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June 6, 1885


JAMA. 1885;IV(23):640-641. doi:10.1001/jama.1885.02390980024008

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Prescription Writing—Iodine Injections in Hydrocele—Administration of Iron, Quinine, the Bromides, and Opium—Relations between Syphilis and Aneurism.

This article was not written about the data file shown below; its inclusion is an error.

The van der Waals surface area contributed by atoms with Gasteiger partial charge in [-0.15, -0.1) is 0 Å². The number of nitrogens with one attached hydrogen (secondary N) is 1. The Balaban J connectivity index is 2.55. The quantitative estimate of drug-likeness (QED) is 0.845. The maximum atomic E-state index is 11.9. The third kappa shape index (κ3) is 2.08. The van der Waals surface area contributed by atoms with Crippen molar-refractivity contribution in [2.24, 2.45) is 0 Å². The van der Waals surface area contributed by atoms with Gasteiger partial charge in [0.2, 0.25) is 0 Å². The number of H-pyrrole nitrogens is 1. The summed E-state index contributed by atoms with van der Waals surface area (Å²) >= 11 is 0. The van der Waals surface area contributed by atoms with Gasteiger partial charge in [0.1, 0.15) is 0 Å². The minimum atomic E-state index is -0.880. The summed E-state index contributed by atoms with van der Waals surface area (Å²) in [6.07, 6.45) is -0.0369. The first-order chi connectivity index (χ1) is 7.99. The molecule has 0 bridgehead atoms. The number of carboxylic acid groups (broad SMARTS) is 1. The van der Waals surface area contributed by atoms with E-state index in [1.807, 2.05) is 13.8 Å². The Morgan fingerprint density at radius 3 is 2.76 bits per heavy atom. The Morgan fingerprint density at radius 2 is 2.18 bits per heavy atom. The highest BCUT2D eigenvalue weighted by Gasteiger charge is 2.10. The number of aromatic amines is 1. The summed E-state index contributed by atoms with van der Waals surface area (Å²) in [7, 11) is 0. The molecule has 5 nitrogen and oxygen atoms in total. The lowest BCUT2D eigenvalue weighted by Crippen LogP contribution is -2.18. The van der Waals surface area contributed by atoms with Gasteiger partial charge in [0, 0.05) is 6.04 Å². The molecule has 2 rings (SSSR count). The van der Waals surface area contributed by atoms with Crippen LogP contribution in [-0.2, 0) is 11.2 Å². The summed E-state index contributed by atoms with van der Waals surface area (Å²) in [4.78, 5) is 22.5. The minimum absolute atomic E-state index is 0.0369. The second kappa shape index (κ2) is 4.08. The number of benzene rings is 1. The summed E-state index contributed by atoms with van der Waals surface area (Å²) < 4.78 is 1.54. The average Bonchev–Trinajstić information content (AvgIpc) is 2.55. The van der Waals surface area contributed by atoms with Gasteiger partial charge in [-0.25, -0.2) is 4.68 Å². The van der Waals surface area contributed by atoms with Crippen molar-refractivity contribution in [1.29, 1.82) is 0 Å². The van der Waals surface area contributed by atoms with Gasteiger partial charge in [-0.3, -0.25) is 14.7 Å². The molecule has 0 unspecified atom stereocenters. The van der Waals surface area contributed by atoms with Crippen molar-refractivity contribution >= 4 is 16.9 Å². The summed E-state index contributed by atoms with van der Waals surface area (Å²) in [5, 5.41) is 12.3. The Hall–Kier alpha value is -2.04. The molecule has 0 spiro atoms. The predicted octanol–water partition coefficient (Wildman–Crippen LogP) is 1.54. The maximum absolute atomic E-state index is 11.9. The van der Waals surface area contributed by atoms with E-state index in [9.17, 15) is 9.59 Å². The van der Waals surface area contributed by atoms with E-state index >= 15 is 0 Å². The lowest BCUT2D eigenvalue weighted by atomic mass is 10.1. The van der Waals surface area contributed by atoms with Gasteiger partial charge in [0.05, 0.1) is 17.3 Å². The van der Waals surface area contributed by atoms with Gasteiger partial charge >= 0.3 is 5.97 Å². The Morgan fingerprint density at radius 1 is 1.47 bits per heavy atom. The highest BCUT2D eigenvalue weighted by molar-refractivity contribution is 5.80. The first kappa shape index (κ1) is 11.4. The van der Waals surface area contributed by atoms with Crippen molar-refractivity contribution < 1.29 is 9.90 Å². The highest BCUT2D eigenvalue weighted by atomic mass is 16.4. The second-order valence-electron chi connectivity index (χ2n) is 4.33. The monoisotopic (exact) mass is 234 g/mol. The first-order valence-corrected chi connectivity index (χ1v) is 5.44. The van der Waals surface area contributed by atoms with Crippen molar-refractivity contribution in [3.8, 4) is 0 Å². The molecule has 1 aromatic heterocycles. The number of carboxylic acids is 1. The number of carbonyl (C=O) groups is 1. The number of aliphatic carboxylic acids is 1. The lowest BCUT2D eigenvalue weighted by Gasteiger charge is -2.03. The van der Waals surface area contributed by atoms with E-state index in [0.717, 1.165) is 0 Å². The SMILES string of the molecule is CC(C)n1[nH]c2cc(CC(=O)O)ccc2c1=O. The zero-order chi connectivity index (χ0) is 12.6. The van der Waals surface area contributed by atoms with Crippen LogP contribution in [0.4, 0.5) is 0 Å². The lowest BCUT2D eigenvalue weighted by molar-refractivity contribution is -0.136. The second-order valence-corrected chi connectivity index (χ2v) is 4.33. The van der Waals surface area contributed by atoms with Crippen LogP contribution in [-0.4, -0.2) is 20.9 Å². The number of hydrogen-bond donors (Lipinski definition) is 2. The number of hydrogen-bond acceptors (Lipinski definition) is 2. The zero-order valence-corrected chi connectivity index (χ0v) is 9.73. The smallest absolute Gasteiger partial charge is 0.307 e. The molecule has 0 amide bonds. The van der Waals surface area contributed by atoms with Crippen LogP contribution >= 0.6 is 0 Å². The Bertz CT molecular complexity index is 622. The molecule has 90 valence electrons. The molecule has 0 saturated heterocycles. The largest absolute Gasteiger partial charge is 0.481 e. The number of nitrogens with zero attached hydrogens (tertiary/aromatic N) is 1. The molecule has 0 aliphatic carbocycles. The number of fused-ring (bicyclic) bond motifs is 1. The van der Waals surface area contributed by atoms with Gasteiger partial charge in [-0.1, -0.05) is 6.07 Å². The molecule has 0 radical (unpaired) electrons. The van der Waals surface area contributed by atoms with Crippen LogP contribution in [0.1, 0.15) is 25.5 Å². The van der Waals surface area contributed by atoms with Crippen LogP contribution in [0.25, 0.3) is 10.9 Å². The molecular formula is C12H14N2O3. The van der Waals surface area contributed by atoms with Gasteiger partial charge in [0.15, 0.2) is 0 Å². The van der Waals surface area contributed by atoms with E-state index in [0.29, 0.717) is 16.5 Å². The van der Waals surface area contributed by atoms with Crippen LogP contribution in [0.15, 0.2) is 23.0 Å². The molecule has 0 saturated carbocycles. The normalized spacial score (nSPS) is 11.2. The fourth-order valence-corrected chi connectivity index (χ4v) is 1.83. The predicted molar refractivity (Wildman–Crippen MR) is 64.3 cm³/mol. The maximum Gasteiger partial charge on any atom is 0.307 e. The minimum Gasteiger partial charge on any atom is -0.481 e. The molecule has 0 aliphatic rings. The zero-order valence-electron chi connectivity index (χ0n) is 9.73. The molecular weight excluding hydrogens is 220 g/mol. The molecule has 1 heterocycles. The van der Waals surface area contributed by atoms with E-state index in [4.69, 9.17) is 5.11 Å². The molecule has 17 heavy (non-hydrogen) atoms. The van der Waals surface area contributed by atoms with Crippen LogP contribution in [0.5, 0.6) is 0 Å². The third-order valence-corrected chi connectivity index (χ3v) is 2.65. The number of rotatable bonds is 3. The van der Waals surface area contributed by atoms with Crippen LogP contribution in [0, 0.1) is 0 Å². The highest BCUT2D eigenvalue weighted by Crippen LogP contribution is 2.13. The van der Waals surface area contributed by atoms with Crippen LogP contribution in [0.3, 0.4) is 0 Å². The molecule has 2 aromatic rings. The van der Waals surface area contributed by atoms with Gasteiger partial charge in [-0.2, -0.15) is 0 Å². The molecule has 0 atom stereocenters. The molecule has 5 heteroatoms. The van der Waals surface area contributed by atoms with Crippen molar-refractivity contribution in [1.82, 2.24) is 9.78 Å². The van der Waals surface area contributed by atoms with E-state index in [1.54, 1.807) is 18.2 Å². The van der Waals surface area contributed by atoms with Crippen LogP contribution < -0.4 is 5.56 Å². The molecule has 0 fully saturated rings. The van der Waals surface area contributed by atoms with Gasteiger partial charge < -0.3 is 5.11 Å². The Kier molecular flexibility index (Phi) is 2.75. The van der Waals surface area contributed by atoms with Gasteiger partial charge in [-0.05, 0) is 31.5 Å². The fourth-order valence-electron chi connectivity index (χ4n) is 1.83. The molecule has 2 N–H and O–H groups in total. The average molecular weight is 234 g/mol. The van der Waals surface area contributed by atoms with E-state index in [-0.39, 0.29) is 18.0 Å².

However superfluous it may seem, to expatiate on the importance of writing out prescriptions properly, I cannot refrain from adding a few more particulars to my last communication on the subject. As regards the time that should be chosen for the administration of a drug, Professor Germain See considers it of more importance than would at first sight appear. For example, if a purgative pill were to be given on an empty stomach, the patient will almost certainly vomit it, as it will not meet with its dissolvent in the stomach; that a resinous substance, of which most pills are composed, requires an alkaline medium to dissolve it, and this is found at the commencement of the small intestines. Iron should be taken at meals, as all preparations of that metal, whatever be their

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